|RESTORE(8)||System Manager's Manual||RESTORE(8)|
— restore files or file systems from backups made
restore command performs the inverse
function of dump(8). A full backup of a
file system may be restored and subsequent incremental backups layered on
top of it. Single files and directory subtrees may be restored from full or
partial backups. Other arguments to the command are file or directory names
specifying the files that are to be restored. Unless the
-h flag is specified (see below), the appearance of
a directory name refers to the files and (recursively) subdirectories of
restore works across networks, replacing
the functionality of the old
restore may still be invoked as
rrestore). See the
for more on reading backups from remote hosts.
Exactly one of the following flags is required:
restoreprovides a shell like interface that allows the user to move around the directory tree selecting files to be extracted. The available commands are given below; for those commands that require an argument, the default is the current directory.
-hflag is specified on the command line). Files that are on the extraction list are prepended with a “*” when they are listed by
-hflag is specified on the command line). The most expedient way to extract most of the files from a directory is to add the directory to the extraction list and then delete those files that are not needed.
restorewill ask which volume the user wishes to mount. The fastest way to extract a few files is to start with the last volume and work towards the first volume.
-vflag is toggled. When set, the verbose flag causes the
lscommand to list the inode numbers of all entries. It also causes
restoreto print out information about each file as it is extracted.
restorerequests a particular tape of a multi-volume set on which to restart a full restore (see the
-rflag below). This is useful if the restore has been interrupted.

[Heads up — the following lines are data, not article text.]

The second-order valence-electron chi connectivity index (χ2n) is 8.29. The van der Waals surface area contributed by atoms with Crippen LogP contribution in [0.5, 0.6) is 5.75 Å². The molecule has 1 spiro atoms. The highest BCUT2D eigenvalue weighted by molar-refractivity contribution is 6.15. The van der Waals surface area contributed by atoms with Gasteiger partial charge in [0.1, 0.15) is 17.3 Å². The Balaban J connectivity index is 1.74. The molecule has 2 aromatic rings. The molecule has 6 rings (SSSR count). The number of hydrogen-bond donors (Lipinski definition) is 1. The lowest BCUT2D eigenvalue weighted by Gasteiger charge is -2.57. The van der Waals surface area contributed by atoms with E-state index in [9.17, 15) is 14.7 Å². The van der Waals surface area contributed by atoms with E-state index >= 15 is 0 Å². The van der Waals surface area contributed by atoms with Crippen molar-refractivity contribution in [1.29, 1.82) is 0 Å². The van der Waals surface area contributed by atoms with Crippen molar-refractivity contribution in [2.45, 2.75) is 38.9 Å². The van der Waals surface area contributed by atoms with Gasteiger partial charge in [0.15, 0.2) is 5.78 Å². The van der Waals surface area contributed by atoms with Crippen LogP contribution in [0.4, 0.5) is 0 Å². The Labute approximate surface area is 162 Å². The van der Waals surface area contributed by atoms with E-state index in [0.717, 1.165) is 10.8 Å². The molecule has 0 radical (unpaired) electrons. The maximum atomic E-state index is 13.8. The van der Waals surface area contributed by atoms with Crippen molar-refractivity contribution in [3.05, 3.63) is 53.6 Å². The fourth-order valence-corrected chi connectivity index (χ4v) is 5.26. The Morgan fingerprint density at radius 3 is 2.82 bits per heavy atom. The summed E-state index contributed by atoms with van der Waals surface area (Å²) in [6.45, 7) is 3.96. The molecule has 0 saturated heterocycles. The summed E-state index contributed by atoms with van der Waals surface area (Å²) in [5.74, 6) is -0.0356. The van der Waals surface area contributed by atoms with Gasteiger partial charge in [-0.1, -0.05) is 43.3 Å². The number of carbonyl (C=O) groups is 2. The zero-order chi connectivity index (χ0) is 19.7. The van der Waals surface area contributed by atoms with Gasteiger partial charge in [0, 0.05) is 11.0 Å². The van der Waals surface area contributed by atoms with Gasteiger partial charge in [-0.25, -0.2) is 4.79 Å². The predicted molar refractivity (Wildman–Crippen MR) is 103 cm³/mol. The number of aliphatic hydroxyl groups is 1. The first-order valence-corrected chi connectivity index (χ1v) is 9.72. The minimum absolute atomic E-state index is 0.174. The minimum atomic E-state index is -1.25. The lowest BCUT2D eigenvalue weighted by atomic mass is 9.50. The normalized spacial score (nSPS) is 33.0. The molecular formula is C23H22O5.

-rflag may be used to restore any necessary incremental backups on top of the level 0. The
-rflag precludes an interactive file extraction and can be detrimental to one's health (not to mention the disk) if not used carefully. An example of correct usage:
# newfs /dev/rsd0g # mount /dev/sd0g /mnt # cd /mnt # restore rf /dev/rst0
restore leaves a file
restoresymtable in the root directory to pass
information between incremental restore passes. This file should be
removed when the last incremental has been restored.
-hflag has been specified. Note that the
-tflag replaces the function of the old dumpdir program.
-hflag is not specified, the directory is recursively extracted. The owner, modification time, and mode are restored (if possible). If no file argument is given, the root directory is extracted, which results in the entire content of the backup being extracted, unless the
-hflag has been specified.
The following additional options may be specified:
-boption is not specified,
restoretries to determine the block size dynamically.
restorewill try to determine dynamically whether the dump was made from an old (pre-4.4) or new format file system. The
-cflag disables this check, and only allows reading a dump in the old format.
-” (the standard input). If the name of the file is of the form “host:file” or “user@host:file”,
restorereads from the named file on the remote host using rmt(8).
restoredoes its work silently. The
-v(verbose) flag causes it to type the name of each file it treats preceded by its file type.
If the following environment variable exists it will be utilized
Complains if it gets a read error. If
has been specified, or the user responds “y”,
restore will attempt to continue the restore.
If a backup was made using more than one tape volume,
restore will notify the user when it is time to
mount the next volume. If the
-i flag has been specified,
restore will also ask which volume the user wishes
to mount. The fastest way to extract a few files is to start with the last
volume, and work towards the first volume.
There are numerous consistency checks that can be listed by
restore. Most checks are self-explanatory or can
“never happen”. Common errors are given below.
restoremay have to resynchronize itself. This message lists the number of blocks that were skipped over.
restore command appeared in
The 4.3BSD option syntax is implemented for backward compatibility but is not documented here.
restore can get confused when doing
incremental restores from dumps that were made on active file systems.
A level 0 dump must be done after a full restore. Because
restore runs in user mode, it has no control over
inode allocation; thus a full dump must be done to get a new set of
directories reflecting the new inode numbering, even though the content of
the files is unchanged.
The temporary files /tmp/rstdir* and
/tmp/rstmode* are generated with a unique name based
on the date of the dump and the process ID (see
mktemp(3)), except when
-R is used. Because
-R allows you to restart a
-r operation that may have been interrupted, the
temporary files should be the same across different processes. In all other
cases, the files are unique because it is possible to have two different
dumps started at the same time, and separate operations shouldn't conflict
with each other.
|November 21, 2015||OpenBSD-current|